We are in a new era of a long-standing movement that demands justice for Black lives. This involves the dismantling of racist policies and systems where white voices and perspectives are prioritized. It has resulted in widespread collective action, painful public reflection, and increasing demonstrations of white solidarity with racial justice.
Recognizing your privilege can be intensely uncomfortable. It is common for non-Black allies to feel ashamed, overwhelmed, sad, guilty, and angry. A history of trauma can magnify these feelings. Left unaddressed, these feelings may cause us to shut down or act out subconsciously. When this happens, it can place additional burdens on Black people.
Don’t Ignore Discomfort
Robin D’Angelo, author of White Fragility, asserts that the protective environment white Americans are born into can cause defensiveness around racial topics. This defensiveness can result from either a conscious or subconscious desire to defend or preserve one’s social position or advantages. It can also manifest in fear of being “wrong” or “judged” in conversations about race.
Uncomfortable emotions, however, are necessary. They signal that something is wrong and that there is a need for change. In racial justice work this means embracing discomfort, listening, openness to vulnerability, willingness to take risks and make mistakes. Importantly, don’t expect Black friends or colleagues to educate you about racism.
Between Black and White
“If we hope to become ANTI-RACIST and yet have not worked on our RACIAL TRAUMA we are at risk of performative allyship because TRAUMA prompts us to protect, shield, and guard against threatening and negative emotions. But genuine anti-racist work is inherently threatening and emotionally upsetting to our EGO.” - Dr. Jenny Wang
In discussions about solidarity, it’s important to acknowledge the position of non-Black POC. Often POC groups are pitted against each other, as seen by anti-Blackness in some POC communities. Addressing anti-Blackness, as well as addressing other forms of bias, racism, and other injustices in your own POC communities is an important step in standing in solidarity.
Jenny Wang, Clinical Psychologist and creator of the Instagram page @asiansformentalhealth, suggests that Asian Americans and other non-Black people of color who have “not worked through [their] own racial trauma” are at risk of “performative allyship.” Wang explains that “trauma prompts us to shield against negative emotions.” This can limit our capacity for deep reflection or exploration on what it means to be anti-racist. This may be the case especially among those new to racial justice work.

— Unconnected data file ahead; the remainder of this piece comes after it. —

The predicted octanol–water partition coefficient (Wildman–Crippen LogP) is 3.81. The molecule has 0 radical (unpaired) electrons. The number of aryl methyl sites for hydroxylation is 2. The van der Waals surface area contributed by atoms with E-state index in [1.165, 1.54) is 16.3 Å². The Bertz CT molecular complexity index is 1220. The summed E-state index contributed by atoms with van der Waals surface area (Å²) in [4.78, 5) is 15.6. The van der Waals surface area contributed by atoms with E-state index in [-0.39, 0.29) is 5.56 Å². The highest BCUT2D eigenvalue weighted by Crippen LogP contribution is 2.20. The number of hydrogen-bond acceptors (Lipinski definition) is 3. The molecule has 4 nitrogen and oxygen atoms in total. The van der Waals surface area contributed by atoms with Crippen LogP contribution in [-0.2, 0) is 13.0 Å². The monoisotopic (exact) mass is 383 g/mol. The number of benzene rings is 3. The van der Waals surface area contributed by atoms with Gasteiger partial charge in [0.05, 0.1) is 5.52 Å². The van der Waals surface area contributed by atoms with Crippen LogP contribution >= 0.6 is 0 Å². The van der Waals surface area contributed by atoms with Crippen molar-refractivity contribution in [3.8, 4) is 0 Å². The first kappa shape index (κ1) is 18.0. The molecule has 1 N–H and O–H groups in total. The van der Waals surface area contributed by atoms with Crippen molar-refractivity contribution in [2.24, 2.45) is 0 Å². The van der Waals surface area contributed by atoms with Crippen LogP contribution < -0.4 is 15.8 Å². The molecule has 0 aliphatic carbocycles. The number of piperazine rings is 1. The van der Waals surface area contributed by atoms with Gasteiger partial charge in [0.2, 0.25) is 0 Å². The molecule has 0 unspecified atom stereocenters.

Racial Trauma & Mind-Body Care
Stacey Thompson, a therapist at the Viva Center, describes common symptoms of racial trauma as anxiety, hypervigilance, and hopelessness. These can arise through direct experience with racism – such as being ignored when trying to flag down a taxi — as well as through vicarious exposure to racism – like seeing a news story about racial violence.
Resmaa Menakem, a social work therapist in Minneapolis and author of My Grandmother’s Hands, teaches about the effects of intergenerational trauma on the Black community. He explains that after “centuries [of] unrelentingly brutal conditions,” the bodies of Black people have “stored trauma and intense survival energy, and passed these onto … children and grandchildren.”
“Survivors of trauma often conflate comfort and safety,” says Menakem. “So it is understandable why they may want to turn away from discomfort.”
For activists who are Black, Indigenous, and People of Color (BIPOC), and at the intersection, who have been having these conversations about and speaking out against racial injustice for years, your discomfort may show up differently than the person who is new to standing in solidarity. You know that the work you do can be exhausting and triggering, and that deserves to be acknowledged. Here are just a few resources for mind-body approaches with you in mind:
- Dr. Candice Nicole Hargons provides guided meditations for the Movement for Black Lives.
- Liberate is a meditation app that is led by and for BIPOC.
- This article by Irresistible provides resources for BIPOC activists and allies who are in need of mind, body, and soul healing. It includes exercises for how to stay grounded during actions, and holistic social justice podcasts.
How Allyship Works in the Mind and Body
A mind-body approach to being with and working through uncomfortable feelings is useful because of the interconnected nature of our brain, mind, and body systems.